NBC's Curry Tries to Bury Perry: 'Have You Thought About Ending Your Campaign?'
Updated [11:41 ET]: More analysis and transcripts added.
Interviewing Texas Governor Rick Perry on Thursday's NBC Today, co-host Ann Curry asked the Republican presidential candidate about a flub in Wednesday's CNBC debate and wondered: "One of your fundraisers told The Wall Street Journal, simply, 'He just ended his campaign.' Have you thought about ending your campaign? Are you staying in this race, sir?" [Audio available here]
On CNN's American Morning, Christine Romans struck a similar tone with Perry: "How is this not the end? Convince us that this is not the end of your – of your candidacy....across the board you're hearing folks say that this was one of the worst, if not the worst, debate moment, those 54 seconds, you know, in modern primary history." [View video after the jump]
Curry also touted how: "A former aide to George W. Bush told The New York Times your stumble was the, quote, 'human equivalent of the shuttle Challenger.'" The other network morning shows promoted the same sentiment.
On CBS's The Early Show, co-host Chris Wragge used the same quote: "These are some quotes I just want to read you from Republican strategists. "It was a political death knell." "It was the human equivalent of the shuttle Challenger." When you were on stage last night during this miscue, did you realize how big a mistake it was?"
On ABC's Good Morning America, co-host George Stephanopoulos observed: "Larry Sabato, presidential scholar, already calling this the worst moment in modern primary debates. You've got a host of Republican operatives out overnight saying this is a death blow to your campaign."
While media piled on Perry, Curry's grilling was particularly stunning due to her own history of on-air gaffes. On the February 4, 2008 Today, Curry couldn't find the state of Illinois on a map and pointed to Minnesota. On October 10, 2010 she declared her wish that all military weapons were just inflatable toys. Even on Thursday's broadcast, Curry talked to co-host Matt Lauer about his latest "Where in the World" location, a space observatory in the Swiss Alps, and wondered: "Do they have a telescope?"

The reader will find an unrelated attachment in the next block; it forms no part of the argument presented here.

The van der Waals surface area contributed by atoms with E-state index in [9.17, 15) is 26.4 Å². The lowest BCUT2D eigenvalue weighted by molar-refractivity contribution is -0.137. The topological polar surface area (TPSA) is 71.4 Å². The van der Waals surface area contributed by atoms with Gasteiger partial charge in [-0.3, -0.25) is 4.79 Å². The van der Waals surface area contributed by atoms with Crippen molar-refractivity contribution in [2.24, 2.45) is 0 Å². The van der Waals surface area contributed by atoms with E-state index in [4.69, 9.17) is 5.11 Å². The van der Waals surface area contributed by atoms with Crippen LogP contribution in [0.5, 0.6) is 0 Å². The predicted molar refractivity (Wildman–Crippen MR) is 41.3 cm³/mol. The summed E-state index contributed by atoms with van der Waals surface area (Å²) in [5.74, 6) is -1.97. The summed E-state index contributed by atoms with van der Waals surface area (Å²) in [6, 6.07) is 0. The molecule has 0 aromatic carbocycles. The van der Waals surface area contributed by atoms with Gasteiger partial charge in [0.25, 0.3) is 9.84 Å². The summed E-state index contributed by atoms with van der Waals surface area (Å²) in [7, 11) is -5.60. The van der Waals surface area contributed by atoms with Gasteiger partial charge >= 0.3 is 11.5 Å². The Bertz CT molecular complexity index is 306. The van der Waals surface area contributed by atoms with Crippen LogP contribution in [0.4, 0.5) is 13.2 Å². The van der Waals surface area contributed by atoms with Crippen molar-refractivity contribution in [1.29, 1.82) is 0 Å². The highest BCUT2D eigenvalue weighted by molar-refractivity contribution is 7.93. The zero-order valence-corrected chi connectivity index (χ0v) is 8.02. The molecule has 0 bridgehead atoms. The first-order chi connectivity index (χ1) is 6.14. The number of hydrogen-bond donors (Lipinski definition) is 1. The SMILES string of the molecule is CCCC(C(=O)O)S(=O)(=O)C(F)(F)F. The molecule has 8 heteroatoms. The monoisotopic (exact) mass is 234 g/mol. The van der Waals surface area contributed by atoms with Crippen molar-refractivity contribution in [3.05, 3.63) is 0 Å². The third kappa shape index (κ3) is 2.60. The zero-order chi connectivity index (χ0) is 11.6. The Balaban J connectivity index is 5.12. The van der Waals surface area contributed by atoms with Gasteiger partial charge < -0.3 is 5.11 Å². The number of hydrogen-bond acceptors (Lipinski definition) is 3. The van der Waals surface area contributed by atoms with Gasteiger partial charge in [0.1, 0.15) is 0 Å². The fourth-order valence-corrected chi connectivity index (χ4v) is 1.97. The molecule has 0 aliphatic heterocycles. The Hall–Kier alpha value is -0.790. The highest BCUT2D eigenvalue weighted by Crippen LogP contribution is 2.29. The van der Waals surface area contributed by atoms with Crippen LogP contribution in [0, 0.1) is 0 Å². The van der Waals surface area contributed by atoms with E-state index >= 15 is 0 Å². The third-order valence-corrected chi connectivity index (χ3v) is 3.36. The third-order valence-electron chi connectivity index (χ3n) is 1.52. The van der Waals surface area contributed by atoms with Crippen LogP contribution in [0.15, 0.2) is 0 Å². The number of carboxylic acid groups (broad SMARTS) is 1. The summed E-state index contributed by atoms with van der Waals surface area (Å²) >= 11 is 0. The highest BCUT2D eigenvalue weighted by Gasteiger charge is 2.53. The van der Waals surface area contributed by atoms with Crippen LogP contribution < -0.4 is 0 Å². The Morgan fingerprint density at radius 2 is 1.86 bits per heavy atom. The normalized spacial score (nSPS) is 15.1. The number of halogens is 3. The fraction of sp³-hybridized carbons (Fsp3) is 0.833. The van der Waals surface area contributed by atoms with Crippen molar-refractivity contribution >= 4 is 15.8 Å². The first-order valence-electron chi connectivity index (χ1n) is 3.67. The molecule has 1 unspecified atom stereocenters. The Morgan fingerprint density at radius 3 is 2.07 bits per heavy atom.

Here is a transcript of Curry's November 10 exchange with Perry on NBC:
ANN CURRY: You know this morning the reaction, Governor, has not been kind. A former aide to George W. Bush told The New York Times your stumble was the, quote, "human equivalent of the shuttle Challenger." And one of your fundraisers told The Wall Street Journal, simply, "He just ended his campaign." Have you thought about ending your campaign? Are you staying in this race, sir?
RICK PERRY: Ann, you know what today is? It's the 236th birthday of the United States Marine Corps. If there was a day to stay in a fight, this is it. So you bet I'm going to continue on and this campaign is about ideas. It's not about who's the slickest debater or whether anyone's made a mistake or not. We're all going to make mistakes.
CURRY: Are you going to be doing any other debates, sir?
PERRY: It's about laying out our vision.
CURRY: Are you going to be doing anymore debates?
PERRY: Oh, absolutely, we'll be in South Carolina on Saturday.
Here is a transcript of the exchange between Romans and Perry on CNN:
CHRISTINE ROMANS: People look at that and say you're talking about peace in the Middle East. You're talking about delicate diplomacy on the economics front with China. You're talking about a dangerous moment in Europe. And that's the performance they see and they wonder if you have the ability to handle the world stage the way you handled that debate stage last night. So my question to you is, how is this not the end? Convince us that this is not the end of your – of your candidacy.